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About United Kingdom Policies & Human Biotechnology


The United Kingdom's Human Fertilization and Embryology Authority (HFEA), established in 1991, is often considered a model for regulating and overseeing human biotechnologies. It licenses and monitors all research involving human embryos, and all facilities offering in vitro fertilization or storage of eggs, sperm, or embryos. UK law does not permit certain activities involving human embryos.

The HFEA's 21 members are appointed by UK Health Ministers; at least half of them are required to be neither doctors nor scientists involved in human embryo research or infertility treatment.

To grant a research license, the HFEA must be satisfied that the use of human embryos is "necessary or desirable" for an enumerated purpose. The HFEA inspects licensed clinics annually; produces a Code of Practice that guides clinics on proper conduct; keeps a formal registry for donors, treatments, and children born; and conducts public consultations on controversial applications.



A Cautious Approach to Mitochondrial Replacementby Françoise BaylisImpact EthicsFebruary 3rd, 2016While the motivation with mitochondrial replacement (MRT) is distinct from cloning, the transfer technology is the same. MRT can legitimately be seen as a “quiet way station” in which to refine the techniques essential for other genetic interventions (including cloning).
Britian has jumped the gun on gene editing by Donna DickensonTelegraph [UK]February 2nd, 2016Particularly where the germline of humanity as a whole is concerned, caution and cooperation should prevail.
We Are Not Ready to Edit Human Embryos Yetby J. Craig VenterTimeFebruary 2nd, 2016Due to our insufficient knowledge, the slippery slope to human enhancement, and the global ban on human experimentation, we need to better understand the software of life before we begin re-writing this code.
U.K. Scientists Given OK to Use ‘Gene Editing’ on Human Embryos[cites CGS's Marcy Darnovsky]by David MillsHealthlineFebruary 1st, 2016The experiments raise raised concerns over the possibility that “designer babies” will eventually be produced by using gene editing to alter the DNA of embryos.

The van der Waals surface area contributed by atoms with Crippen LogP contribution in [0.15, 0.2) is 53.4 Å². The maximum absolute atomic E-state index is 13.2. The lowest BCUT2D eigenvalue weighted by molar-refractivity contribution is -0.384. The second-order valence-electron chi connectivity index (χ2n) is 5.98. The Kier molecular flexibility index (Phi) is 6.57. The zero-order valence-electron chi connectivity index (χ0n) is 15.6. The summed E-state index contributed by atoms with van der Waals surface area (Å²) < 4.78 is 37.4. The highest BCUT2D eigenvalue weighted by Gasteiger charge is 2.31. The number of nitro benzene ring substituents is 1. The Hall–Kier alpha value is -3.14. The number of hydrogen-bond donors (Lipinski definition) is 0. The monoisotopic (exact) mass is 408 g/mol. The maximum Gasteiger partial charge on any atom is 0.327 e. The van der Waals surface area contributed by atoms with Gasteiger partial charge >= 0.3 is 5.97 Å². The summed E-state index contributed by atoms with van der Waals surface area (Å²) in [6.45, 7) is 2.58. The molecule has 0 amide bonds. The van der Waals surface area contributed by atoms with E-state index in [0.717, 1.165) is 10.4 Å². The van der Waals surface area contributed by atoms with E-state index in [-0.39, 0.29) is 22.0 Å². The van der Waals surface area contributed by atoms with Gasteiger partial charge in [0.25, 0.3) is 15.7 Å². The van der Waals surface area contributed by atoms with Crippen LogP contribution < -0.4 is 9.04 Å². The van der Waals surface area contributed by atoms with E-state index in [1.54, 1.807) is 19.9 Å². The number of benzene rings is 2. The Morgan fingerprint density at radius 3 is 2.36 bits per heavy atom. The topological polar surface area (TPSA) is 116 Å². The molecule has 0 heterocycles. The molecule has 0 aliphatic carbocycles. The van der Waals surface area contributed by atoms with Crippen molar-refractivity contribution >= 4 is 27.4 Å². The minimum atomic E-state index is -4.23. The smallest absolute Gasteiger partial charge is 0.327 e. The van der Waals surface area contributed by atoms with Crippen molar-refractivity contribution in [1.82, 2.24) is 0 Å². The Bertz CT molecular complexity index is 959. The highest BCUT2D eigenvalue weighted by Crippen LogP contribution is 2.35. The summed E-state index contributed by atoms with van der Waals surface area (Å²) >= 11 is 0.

Britain approves controversial gene-editing experiments[cites CGS’s Marcy Darnovsky]by Maria ChengAssociated PressFebruary 1st, 2016"This is the first step on a path that scientists have carefully mapped out towards the legalization" of genetically modified babies, said David King of Human Genetics Alert.
Center for Genetics and Society statement on UK approval of Gene Editing research using Human Embryos[Press statement]February 1st, 2016“Is today's decision part of a strategy to overturn the widespread agreement that puts genetically modified humans off limits?”
A Monkey Circles in a Cageby Elliot Hosman, Biopolitical TimesJanuary 29th, 2016Researchers created transgenic monkeys with a gene duplication associated with Rett Syndrome autism in humans, raising concerns of the limits and ethics of using animal models in biomedical research.
Who's Looking to Profit from Human Germline Changes?by Pete ShanksBiopolitical TimesJanuary 28th, 2016Billionaire Randal Kirk has assembled the components to commercialize heritable human genetic modification.
Genetic Issues at the London Sperm Bankby George Estreich, Biopolitical Times guest contributorJanuary 22nd, 2016The policy of turning away potential sperm donors with infectious diseases and “genetic issues” signals to people living with dyslexia, autism, ADHD, and other human variation that they are unwanted in the present and the future.
End of the 'Test Tube Baby' as New Technique Allows IVF Fertilisation in Wombby Sarah KnaptonThe Telegraph [UK]January 19th, 2016The technique involves placing egg and sperm cells into a tiny silicone capsule and inserting it into the womb.
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